Yesterday Nick and I taught our 10 year old primary class about the extermination order from church history. Since I am sure you are already familiar with the story, I will only share my insights here in this post.
But before I go into that, I wanted to briefly state how great I think my class members are. I'm a little nervous for the kids that come in to our class next year. I'm not sure if they will be as smart and amazing as these kids are. For example, one of my class members (I overheard) telling a friend how she had received a special painting of Christ as a reward for finishing reading the Book of Mormon for the 4th time. Keep in mind that this little girl has only had her tenth birthday this year. I think the first time I read the Book of Mormon on my own was when I was 14, because of Seminary. So I was impressed by that. But also these kids know the gospel so well. When they get up and bear their testimonies, it is not some trite repetitious thing. They are actually speaking from the heart. I don't think I can bear to move out of this ward anytime soon just because of them. They amaze me in little ways every week, and I feel like I'm learning more from teaching them sometimes than they are learning from me.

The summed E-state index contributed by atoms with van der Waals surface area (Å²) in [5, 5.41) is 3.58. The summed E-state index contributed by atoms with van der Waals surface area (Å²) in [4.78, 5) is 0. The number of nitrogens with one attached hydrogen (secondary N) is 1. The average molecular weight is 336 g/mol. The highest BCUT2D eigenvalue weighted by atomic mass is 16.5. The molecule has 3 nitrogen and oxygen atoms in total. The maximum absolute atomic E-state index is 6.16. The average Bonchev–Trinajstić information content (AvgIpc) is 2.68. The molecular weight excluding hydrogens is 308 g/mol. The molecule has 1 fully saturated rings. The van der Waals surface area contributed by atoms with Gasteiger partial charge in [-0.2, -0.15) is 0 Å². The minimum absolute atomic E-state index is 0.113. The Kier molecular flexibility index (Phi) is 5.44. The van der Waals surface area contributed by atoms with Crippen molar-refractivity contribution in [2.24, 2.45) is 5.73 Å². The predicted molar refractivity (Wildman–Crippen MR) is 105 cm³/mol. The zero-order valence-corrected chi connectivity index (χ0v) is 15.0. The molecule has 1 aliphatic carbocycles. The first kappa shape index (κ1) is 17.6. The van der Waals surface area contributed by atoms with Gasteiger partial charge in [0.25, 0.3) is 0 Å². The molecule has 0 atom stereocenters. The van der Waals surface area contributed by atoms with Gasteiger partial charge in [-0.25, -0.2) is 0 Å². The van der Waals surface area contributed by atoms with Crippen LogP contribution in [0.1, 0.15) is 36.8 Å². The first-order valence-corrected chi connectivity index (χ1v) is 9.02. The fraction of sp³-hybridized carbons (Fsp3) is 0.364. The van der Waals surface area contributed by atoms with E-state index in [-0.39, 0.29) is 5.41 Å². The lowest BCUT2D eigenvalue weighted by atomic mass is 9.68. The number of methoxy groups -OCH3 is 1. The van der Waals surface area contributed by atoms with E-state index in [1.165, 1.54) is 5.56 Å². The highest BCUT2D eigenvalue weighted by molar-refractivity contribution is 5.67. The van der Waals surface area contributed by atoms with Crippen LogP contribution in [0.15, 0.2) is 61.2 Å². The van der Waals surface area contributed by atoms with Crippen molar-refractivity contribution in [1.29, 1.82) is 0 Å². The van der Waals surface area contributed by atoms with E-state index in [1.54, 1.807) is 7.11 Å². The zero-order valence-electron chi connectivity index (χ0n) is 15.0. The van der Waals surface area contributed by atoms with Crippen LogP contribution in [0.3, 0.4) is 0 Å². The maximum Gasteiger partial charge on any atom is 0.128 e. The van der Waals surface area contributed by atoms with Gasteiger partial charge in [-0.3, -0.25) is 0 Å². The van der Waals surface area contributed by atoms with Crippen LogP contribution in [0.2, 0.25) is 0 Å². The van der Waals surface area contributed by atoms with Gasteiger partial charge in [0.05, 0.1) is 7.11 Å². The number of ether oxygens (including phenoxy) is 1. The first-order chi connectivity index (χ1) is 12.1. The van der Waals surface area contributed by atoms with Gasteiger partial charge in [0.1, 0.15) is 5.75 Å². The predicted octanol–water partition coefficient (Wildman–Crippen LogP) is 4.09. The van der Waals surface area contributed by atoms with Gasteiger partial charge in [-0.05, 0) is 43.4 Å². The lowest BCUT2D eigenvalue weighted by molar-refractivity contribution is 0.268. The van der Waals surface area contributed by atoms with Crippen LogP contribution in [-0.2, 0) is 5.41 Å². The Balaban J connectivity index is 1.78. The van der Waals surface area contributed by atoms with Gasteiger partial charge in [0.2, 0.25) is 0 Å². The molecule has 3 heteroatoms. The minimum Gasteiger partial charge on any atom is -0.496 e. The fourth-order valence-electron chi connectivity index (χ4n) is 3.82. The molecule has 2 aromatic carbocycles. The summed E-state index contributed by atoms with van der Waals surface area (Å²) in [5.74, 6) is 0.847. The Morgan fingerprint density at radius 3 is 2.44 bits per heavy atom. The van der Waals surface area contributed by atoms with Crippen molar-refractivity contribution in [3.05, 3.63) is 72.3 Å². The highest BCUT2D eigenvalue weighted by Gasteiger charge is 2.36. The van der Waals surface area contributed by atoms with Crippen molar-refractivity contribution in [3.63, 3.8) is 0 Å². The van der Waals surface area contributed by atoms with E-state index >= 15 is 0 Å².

Anyway, onto the thought about our lesson...
In the back of each lesson are questions that the teacher(s) are supposed to ask class members after they have taught the lesson. Occasionally I read some of the questions and realize that even though we just taught the lesson, I don't know the answer to the question. They don't always put the answer to the question right in the book, so apparently you are supposed to be paying attention to what you are teaching. (I thought I had been doing a good job of that.)
Anyway, so the question that stumped me this time was "Why did the early church members have to suffer through all that persecution, and eventually get exterminated from Missouri?"
At first thought my impression was because of the wickedness of the non church members. But that didn't seem to be the right answer. So I had them look up the scripture reference in D&C 105 to be sure.
Long story short, it was because of their (members) lack of obedience.
So, how can we learn from this? Obviously it is our lack of obedience that causes us to suffer. If we are keeping the commandments then what else can God do but bless us for doing so? And not just that, but oftentimes it is a direct natural result of keeping the commandments that we are spared any problems. For example if we are building up a food storage then we will be prepared for any famine or financial trouble that might happen to us. God gives us commandments because He loves us and wants us to be happy. Let us trust in Him and show it dutifully by choosing the better part everyday.